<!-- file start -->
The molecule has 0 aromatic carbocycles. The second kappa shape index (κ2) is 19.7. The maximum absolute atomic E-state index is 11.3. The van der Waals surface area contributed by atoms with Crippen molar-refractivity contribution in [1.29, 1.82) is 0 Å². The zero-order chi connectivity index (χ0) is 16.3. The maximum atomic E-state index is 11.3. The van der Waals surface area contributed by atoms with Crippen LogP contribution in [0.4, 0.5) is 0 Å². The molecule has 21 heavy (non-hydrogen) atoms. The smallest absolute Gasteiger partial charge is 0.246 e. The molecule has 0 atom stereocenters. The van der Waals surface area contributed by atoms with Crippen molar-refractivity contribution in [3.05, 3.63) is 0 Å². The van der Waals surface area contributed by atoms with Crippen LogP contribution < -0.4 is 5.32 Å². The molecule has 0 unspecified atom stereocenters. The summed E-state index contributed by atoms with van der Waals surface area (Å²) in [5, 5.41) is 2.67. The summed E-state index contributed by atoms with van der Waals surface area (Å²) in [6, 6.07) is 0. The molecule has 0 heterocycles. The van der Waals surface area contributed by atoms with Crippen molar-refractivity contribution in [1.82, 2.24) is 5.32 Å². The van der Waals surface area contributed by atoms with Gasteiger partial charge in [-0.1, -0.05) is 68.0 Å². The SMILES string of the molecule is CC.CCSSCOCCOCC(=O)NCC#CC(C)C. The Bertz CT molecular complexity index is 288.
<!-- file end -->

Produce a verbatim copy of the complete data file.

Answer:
The molecule has 0 aromatic carbocycles. The second kappa shape index (κ2) is 19.7. The maximum absolute atomic E-state index is 11.3. The van der Waals surface area contributed by atoms with Crippen molar-refractivity contribution in [1.29, 1.82) is 0 Å². The zero-order chi connectivity index (χ0) is 16.3. The maximum atomic E-state index is 11.3. The van der Waals surface area contributed by atoms with Crippen LogP contribution in [0.4, 0.5) is 0 Å². The molecule has 21 heavy (non-hydrogen) atoms. The smallest absolute Gasteiger partial charge is 0.246 e. The molecule has 0 atom stereocenters. The van der Waals surface area contributed by atoms with Crippen molar-refractivity contribution in [3.05, 3.63) is 0 Å². The van der Waals surface area contributed by atoms with Crippen LogP contribution < -0.4 is 5.32 Å². The molecule has 0 unspecified atom stereocenters. The summed E-state index contributed by atoms with van der Waals surface area (Å²) in [5, 5.41) is 2.67. The summed E-state index contributed by atoms with van der Waals surface area (Å²) in [6, 6.07) is 0. The molecule has 0 heterocycles. The van der Waals surface area contributed by atoms with Crippen molar-refractivity contribution in [1.82, 2.24) is 5.32 Å². The van der Waals surface area contributed by atoms with Gasteiger partial charge in [-0.1, -0.05) is 68.0 Å². The SMILES string of the molecule is CC.CCSSCOCCOCC(=O)NCC#CC(C)C. The Bertz CT molecular complexity index is 288.